If you do need to use email, then use it to share information, not to share feelings or emotions. For example, let’s say that you are planning a project for your business and you have a meeting with the customer to discuss the details. You send an email with the meeting details.
When you are done with the meeting, you go back and delete the email. This is how you should communicate with your employees- by sharing information and not by sharing your feelings and emotions.
4. Always respond promptly
When you respond to emails or calls promptly, you are sending a clear message to your customers that they are important to you and that you are willing to work with them.
When customers feel that they are important to you, they will be more inclined to leave a positive review. When they feel disrespected, they will not hesitate to leave a negative review.
This means that your job as a business owner is not just to take care of the needs of your existing customers, but it is also to make sure you are keeping your eye on the needs of potential customers.
This may mean that you need to work harder to develop relationships with other businesses so that you can refer them to your existing customers.
5. Use automated systems
When it comes to maintaining solid customer service, automated systems are the way to go. This is especially true if you are a small business; there is simply no way you can keep tabs on every single interaction that takes place between you and your customers.
By using automated systems, you can streamline your workflow and ensure that the majority of your time is spent on other things, like developing a product that your customers enjoy.
6. Plan your day with a walkthrough
If you have not done so yet, start planning your day with a walk-through. This is especially important if you are working remotely; it is impossible to keep proper tabs on what your employees are doing unless you are present in the office.
With a walk-through, you can see what they do and what they are doing at that moment. From there, you can take the necessary steps to prevent negative interactions, if any, and have a more positive day.
7. Don’t make decisions on the spot
When it comes to your employees, you cannot leave them at the mercy of their own personal bias. If you have hired an employee and they have been with you for a while, you can be pretty confident that they are a good fit for your business.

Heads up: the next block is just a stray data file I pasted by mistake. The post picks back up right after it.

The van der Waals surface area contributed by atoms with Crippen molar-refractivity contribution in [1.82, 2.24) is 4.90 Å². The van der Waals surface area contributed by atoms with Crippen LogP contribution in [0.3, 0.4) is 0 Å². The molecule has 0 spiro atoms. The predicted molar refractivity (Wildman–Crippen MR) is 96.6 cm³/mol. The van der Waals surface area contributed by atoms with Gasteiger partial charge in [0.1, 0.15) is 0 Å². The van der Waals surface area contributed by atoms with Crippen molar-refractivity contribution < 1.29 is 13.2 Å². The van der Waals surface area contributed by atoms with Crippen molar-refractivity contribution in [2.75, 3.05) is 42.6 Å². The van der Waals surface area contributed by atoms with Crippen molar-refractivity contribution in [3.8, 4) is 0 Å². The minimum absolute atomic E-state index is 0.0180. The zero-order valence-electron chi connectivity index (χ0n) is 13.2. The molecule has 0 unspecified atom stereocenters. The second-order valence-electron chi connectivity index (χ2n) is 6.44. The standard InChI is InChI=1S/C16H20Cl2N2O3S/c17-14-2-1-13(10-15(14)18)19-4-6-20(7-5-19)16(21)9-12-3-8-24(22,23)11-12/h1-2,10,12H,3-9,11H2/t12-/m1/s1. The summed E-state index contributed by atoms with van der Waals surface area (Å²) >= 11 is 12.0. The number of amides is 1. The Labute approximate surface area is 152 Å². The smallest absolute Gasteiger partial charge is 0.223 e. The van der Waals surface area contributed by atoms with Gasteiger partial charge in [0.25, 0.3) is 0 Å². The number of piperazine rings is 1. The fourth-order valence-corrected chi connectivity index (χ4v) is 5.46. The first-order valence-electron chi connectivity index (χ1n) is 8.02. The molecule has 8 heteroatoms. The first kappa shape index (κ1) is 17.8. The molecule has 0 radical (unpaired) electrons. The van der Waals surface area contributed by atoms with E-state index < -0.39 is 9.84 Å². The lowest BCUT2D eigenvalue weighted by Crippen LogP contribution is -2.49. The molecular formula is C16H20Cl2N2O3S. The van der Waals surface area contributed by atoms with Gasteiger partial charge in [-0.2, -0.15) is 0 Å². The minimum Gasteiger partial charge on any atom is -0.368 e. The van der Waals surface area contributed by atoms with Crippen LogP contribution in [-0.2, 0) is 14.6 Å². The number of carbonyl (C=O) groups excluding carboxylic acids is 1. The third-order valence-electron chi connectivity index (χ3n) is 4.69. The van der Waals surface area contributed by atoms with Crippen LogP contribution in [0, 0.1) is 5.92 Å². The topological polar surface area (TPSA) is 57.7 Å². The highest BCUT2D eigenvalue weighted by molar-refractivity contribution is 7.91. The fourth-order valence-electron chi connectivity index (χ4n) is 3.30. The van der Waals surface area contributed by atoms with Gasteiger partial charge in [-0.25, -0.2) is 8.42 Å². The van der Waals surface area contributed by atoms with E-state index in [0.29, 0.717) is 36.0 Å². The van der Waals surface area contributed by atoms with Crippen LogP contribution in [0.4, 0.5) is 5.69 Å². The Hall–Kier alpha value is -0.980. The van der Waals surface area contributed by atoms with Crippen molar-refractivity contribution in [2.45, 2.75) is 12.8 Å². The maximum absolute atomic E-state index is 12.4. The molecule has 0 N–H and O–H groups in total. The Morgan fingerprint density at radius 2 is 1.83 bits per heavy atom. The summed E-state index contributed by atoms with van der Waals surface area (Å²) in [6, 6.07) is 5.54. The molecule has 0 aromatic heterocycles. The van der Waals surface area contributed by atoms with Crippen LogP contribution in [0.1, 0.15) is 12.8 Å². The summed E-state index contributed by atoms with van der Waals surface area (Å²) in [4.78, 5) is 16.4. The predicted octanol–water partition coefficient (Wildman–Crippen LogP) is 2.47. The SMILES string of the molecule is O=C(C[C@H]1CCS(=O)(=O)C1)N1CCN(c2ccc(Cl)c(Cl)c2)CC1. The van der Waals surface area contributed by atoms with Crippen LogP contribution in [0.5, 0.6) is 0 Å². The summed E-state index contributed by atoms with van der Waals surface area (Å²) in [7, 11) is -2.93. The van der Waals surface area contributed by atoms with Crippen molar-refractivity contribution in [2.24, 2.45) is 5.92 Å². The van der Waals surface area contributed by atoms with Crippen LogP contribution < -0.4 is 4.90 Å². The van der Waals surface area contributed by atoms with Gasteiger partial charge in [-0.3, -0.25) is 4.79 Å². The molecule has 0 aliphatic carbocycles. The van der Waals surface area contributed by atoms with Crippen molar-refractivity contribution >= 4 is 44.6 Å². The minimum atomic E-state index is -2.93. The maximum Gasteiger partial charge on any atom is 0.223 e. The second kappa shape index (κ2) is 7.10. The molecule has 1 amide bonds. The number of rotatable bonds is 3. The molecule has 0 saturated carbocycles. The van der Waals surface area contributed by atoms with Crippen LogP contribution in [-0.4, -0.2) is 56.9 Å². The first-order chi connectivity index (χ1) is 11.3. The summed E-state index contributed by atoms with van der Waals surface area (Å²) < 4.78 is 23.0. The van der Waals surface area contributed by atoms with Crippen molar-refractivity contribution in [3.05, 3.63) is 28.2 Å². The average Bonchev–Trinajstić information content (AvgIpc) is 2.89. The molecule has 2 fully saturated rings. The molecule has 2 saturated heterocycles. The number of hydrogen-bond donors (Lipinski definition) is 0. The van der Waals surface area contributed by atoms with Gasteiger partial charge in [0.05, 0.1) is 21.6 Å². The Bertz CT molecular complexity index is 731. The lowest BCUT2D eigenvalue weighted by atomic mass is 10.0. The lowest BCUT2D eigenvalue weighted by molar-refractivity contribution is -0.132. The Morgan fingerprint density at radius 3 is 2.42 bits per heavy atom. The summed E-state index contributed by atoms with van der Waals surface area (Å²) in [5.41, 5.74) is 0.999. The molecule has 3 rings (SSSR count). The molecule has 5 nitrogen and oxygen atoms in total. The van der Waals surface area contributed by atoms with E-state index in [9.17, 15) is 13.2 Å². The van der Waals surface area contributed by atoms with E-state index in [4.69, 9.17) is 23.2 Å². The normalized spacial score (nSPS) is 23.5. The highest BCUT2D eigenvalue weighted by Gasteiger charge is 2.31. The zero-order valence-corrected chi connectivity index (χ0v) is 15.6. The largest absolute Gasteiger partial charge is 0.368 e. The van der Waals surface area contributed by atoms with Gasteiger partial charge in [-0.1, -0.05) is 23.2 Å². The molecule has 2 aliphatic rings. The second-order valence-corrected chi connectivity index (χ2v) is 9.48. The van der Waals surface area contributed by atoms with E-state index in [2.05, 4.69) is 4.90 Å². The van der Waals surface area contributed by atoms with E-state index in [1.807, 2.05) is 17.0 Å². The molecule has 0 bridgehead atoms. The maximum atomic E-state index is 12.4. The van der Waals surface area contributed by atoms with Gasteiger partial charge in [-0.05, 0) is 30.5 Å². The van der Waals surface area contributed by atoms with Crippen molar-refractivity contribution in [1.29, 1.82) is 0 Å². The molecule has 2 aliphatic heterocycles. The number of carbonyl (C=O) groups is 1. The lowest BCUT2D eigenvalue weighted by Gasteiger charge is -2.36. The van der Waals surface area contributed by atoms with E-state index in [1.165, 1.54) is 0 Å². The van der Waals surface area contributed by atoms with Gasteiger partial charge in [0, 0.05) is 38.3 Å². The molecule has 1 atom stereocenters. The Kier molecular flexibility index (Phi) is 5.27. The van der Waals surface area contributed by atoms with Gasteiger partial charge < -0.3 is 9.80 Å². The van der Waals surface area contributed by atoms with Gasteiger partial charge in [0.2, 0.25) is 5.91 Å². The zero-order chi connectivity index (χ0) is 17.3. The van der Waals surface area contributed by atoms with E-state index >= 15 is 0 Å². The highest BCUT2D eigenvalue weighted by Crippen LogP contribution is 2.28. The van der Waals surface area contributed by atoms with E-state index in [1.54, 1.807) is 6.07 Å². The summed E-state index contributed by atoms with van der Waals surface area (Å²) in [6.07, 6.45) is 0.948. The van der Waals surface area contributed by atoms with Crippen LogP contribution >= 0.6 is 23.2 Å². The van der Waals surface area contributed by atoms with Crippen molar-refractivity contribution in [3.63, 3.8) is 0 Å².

However, if you have hired someone for the first time, you need to take the time to understand their skill set and then decide whether or not they are the right fit for your business.
If you do not do this, if you make decisions based on your bias and not on the reality of the situation, then you will find yourself in a situation where the employee is making incorrect decisions that negatively affect your business.
8. Stay positive in your branding and marketing
Your employees are the face of your business, so it is only natural that you also portray a positive image when it comes to your branding and marketing.
This does not mean that you have to post glittering images of a smiling employee on your website, but it does mean that you need to make sure that your branding and marketing reflects the types of people that work for you.
Make sure that when someone is browsing job openings, they are presented with bright images of smiling employees, not with stock photos of a job candidate standing in their cubicle.
Make sure that when someone is reading about your company, they are reading about the people who make it up, not about a desk with a computer on it.
There is no doubt that having a strong customer service team is an essential part of any business. However, it is not enough to simply hire a few people and hope for the best.
It is essential that you make a concerted effort to not only keep your current employees happy and motivated, but also to make sure you are recruiting the right people for the job going forward.